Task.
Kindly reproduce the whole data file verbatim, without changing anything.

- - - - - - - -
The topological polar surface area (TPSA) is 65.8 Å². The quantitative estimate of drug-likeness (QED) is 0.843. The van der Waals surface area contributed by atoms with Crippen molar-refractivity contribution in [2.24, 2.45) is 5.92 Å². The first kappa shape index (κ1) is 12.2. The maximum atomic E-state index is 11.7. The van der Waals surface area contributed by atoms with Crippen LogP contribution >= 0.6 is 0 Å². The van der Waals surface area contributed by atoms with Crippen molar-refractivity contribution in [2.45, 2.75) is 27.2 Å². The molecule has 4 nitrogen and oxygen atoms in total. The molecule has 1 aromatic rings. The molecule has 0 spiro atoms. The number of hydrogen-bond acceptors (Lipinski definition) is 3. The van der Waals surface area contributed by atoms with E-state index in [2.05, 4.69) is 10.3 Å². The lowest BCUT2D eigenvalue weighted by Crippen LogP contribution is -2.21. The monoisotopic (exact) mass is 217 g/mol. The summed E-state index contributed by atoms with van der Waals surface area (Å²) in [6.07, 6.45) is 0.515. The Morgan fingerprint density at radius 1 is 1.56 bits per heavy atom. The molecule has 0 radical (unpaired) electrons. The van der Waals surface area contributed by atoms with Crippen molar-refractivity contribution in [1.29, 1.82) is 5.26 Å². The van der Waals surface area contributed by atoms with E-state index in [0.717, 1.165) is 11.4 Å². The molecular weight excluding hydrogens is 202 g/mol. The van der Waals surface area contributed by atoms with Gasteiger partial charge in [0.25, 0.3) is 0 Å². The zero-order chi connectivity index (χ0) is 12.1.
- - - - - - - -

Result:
The topological polar surface area (TPSA) is 65.8 Å². The quantitative estimate of drug-likeness (QED) is 0.843. The van der Waals surface area contributed by atoms with Crippen molar-refractivity contribution in [2.24, 2.45) is 5.92 Å². The first kappa shape index (κ1) is 12.2. The maximum atomic E-state index is 11.7. The van der Waals surface area contributed by atoms with Crippen LogP contribution >= 0.6 is 0 Å². The van der Waals surface area contributed by atoms with Crippen molar-refractivity contribution in [2.45, 2.75) is 27.2 Å². The molecule has 4 nitrogen and oxygen atoms in total. The molecule has 1 aromatic rings. The molecule has 0 spiro atoms. The number of hydrogen-bond acceptors (Lipinski definition) is 3. The van der Waals surface area contributed by atoms with E-state index in [2.05, 4.69) is 10.3 Å². The lowest BCUT2D eigenvalue weighted by Crippen LogP contribution is -2.21. The monoisotopic (exact) mass is 217 g/mol. The summed E-state index contributed by atoms with van der Waals surface area (Å²) in [6.07, 6.45) is 0.515. The Morgan fingerprint density at radius 1 is 1.56 bits per heavy atom. The molecule has 0 radical (unpaired) electrons. The van der Waals surface area contributed by atoms with Crippen molar-refractivity contribution in [1.29, 1.82) is 5.26 Å². The van der Waals surface area contributed by atoms with E-state index in [0.717, 1.165) is 11.4 Å². The molecular weight excluding hydrogens is 202 g/mol. The van der Waals surface area contributed by atoms with Gasteiger partial charge in [0.25, 0.3) is 0 Å². The zero-order chi connectivity index (χ0) is 12.1.